I mentioned Stickers Donkers, Bevers, K. Boeckx, R. Smolders, Gyselings, Vandenbrande, L. Heremans and other great champions in the speed races.
They didn"t know any of these names.
Then I mentioned names of fanciers, who did very well from the middle-distance races this year: Louis Meulemans, J. v.d. Veken, Diels, F. Marien, Baertsoen, Baeck, Marcelis and others. Especially Marcelis was sensational in the sprint races. Again: never heard of them.
Then THEY mentioned some names.
It would turn your hair grey overnight.
Most of these fanciers they knew were mob fliers, and without exception, they all advertised (for a lot of money) in the Chinese pigeon magazines.
They weren"t interested in the names I had mentioned, because they didn"t want to go home with pigeons from (to them) unknown fanciers.
"What a circus this sport is," I can"t help thinking sometimes.
And by the way, later on, when they got to know Heremans, they thought ALL Heremans birds were super. If there is one person who knew better it was Leo himself.
The late Dusarduyn. Many consider him as the best long distance racer in
history. Still he was pretty unknown abroad. Were his simple handwritten
pedigrees to blame?
I told them that many of the fanciers that they mentioned themselves went to champions, about which they had never heard of.
They just shrugged their shoulders.
Remarkable too, how many Dutch names were on their list.
These fanciers have the reputation to be tight with money, but they advertise inChina, and that seems to pay off.
Some of these names were performing well; others only had "pedigree stock" to sell.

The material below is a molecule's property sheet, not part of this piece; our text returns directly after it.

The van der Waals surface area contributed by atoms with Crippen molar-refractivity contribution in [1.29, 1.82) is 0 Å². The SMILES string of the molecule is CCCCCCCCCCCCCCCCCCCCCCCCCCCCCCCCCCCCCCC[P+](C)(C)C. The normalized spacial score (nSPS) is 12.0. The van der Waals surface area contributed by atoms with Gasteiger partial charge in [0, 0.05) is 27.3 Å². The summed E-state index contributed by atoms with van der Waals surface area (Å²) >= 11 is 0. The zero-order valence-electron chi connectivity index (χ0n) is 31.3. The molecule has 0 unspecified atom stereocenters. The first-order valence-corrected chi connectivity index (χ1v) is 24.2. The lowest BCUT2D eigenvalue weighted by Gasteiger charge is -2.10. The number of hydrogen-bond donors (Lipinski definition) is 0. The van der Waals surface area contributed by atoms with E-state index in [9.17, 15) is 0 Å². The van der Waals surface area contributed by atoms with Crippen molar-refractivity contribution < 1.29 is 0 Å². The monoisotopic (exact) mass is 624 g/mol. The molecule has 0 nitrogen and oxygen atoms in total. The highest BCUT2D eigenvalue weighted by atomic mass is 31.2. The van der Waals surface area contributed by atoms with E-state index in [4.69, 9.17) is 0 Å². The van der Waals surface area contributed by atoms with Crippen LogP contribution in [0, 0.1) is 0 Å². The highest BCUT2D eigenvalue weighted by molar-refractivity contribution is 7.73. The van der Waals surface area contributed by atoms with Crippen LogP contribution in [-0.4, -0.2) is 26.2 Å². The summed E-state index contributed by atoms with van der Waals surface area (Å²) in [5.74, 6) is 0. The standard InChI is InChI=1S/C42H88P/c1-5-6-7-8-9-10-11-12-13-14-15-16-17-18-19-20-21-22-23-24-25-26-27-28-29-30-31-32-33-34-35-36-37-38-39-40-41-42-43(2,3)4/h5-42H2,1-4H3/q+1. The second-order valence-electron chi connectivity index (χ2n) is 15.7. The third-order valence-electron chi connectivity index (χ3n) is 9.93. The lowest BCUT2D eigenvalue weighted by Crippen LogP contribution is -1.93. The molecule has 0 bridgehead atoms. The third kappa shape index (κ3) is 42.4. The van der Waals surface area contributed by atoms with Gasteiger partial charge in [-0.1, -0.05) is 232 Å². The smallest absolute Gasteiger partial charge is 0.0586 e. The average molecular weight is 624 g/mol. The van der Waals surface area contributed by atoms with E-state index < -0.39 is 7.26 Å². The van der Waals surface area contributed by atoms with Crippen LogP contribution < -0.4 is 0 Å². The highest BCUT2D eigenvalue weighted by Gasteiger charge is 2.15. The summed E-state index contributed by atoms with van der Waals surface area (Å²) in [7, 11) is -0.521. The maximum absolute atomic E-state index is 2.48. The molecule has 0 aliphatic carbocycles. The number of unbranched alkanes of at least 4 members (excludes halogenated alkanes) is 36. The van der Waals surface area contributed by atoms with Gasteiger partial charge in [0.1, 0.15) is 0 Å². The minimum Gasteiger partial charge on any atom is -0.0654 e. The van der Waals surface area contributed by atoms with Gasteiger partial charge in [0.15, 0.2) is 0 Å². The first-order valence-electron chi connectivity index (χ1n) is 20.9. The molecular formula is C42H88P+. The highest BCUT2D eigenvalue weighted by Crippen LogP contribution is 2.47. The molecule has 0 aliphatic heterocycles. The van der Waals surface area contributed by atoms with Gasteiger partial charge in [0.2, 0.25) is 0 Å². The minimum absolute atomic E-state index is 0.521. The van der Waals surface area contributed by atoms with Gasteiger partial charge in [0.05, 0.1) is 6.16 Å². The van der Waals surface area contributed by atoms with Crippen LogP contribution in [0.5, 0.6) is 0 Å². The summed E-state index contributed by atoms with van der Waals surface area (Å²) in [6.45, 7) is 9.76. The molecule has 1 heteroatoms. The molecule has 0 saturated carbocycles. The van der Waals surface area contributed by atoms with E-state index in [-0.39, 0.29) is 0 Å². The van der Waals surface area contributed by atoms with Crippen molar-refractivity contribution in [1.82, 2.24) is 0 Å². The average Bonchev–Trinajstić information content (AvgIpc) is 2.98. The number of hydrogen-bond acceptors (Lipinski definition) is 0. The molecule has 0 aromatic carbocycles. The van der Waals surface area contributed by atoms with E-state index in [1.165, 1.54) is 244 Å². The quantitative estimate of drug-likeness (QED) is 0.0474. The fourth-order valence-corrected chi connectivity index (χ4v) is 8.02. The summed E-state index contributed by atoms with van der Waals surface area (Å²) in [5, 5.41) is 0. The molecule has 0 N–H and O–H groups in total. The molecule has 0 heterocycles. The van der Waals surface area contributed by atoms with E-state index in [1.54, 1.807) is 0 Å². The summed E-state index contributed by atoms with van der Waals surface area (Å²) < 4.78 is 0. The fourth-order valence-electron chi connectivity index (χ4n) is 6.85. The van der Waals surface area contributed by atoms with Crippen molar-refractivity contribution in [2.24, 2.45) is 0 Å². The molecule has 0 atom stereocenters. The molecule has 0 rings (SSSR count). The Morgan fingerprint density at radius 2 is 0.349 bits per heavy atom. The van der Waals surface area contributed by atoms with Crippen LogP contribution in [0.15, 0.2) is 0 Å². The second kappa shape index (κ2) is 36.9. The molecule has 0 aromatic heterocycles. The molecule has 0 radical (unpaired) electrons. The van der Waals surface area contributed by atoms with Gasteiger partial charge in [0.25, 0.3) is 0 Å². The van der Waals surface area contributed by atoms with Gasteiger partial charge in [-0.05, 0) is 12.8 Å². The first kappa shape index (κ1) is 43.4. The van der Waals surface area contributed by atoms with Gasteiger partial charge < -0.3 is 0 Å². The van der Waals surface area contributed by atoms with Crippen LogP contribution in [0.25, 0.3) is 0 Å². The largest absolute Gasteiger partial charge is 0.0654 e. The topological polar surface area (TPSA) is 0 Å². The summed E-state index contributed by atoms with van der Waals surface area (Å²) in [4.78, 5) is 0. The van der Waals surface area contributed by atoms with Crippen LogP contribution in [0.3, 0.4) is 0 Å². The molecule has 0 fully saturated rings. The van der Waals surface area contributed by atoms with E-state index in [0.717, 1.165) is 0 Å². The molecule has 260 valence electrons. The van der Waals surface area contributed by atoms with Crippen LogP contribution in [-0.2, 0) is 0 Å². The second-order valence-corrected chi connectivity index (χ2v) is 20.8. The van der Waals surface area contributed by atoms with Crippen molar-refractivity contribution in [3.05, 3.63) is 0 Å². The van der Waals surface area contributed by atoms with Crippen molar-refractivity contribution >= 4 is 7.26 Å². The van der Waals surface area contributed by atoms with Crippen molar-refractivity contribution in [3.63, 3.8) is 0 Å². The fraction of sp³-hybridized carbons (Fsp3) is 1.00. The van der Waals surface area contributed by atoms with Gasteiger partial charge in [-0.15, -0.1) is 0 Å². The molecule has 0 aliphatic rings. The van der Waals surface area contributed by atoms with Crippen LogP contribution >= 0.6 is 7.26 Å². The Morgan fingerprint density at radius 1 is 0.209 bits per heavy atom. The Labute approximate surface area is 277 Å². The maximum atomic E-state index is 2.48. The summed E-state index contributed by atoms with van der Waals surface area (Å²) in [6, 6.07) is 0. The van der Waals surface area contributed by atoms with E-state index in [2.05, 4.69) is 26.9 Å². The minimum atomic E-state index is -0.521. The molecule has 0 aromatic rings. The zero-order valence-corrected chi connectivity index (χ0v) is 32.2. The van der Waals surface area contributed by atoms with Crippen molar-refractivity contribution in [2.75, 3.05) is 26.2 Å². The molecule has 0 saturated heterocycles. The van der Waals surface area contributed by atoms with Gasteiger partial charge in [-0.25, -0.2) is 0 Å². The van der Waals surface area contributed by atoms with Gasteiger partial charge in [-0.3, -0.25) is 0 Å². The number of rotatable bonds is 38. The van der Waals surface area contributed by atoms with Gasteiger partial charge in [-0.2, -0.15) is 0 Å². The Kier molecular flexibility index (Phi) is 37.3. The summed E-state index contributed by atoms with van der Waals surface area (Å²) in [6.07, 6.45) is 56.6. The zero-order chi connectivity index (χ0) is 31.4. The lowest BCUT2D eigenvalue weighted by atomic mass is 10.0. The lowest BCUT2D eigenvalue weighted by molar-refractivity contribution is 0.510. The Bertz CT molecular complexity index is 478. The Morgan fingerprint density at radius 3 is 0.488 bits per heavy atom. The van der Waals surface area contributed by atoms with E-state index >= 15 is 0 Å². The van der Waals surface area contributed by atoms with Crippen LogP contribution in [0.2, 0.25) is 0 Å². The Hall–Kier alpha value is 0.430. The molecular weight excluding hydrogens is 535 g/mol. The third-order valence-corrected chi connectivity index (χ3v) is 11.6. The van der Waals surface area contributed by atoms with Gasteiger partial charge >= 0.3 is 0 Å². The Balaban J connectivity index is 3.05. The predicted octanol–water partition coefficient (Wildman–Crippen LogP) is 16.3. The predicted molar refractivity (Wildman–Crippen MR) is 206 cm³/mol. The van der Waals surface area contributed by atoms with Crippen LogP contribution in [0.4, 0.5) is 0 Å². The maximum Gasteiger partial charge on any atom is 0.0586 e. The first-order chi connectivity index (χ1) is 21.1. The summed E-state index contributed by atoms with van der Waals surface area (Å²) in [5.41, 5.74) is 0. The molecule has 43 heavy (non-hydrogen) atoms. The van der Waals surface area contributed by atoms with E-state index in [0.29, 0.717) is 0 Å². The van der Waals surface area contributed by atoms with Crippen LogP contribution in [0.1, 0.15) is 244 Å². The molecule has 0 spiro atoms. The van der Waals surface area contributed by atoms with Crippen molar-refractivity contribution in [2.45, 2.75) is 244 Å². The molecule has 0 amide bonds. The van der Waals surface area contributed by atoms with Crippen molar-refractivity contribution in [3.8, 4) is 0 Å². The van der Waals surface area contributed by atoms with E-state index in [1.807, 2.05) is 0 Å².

And the fanciers who performed well all competed against 10,000 to 20,000 pigeons in the races.
I explained that in Belgium, 1,000 pigeons is a lot. Because the culture in Belgium is very different, with many possibilities for races, because of fragmentation.
I fear that they didn"t understand any of it.
FOR HOW MUCH LONGER?
Of course, a winner against about 800 pigeons, will always be of less commercialvalue than a winner against some 15,000 birds.
That"s why there is so much interest and such high prices for Dutch pigeons on several sales sites on the Internet.
When I pointed out that some of these Dutch fanciers have a "Belgian strain ", again they just shrugged.
They had of course seen on the Internet, that those Dutch pigeons mostly flew faster in the same races. I explained to them what I wrote earlier in this article, and that it therefore doesn"t have anything to do with quality.
The Japanese stopped buying because their imports did not bring them any further.
I fear that the Chinese will follow.
The only question is when.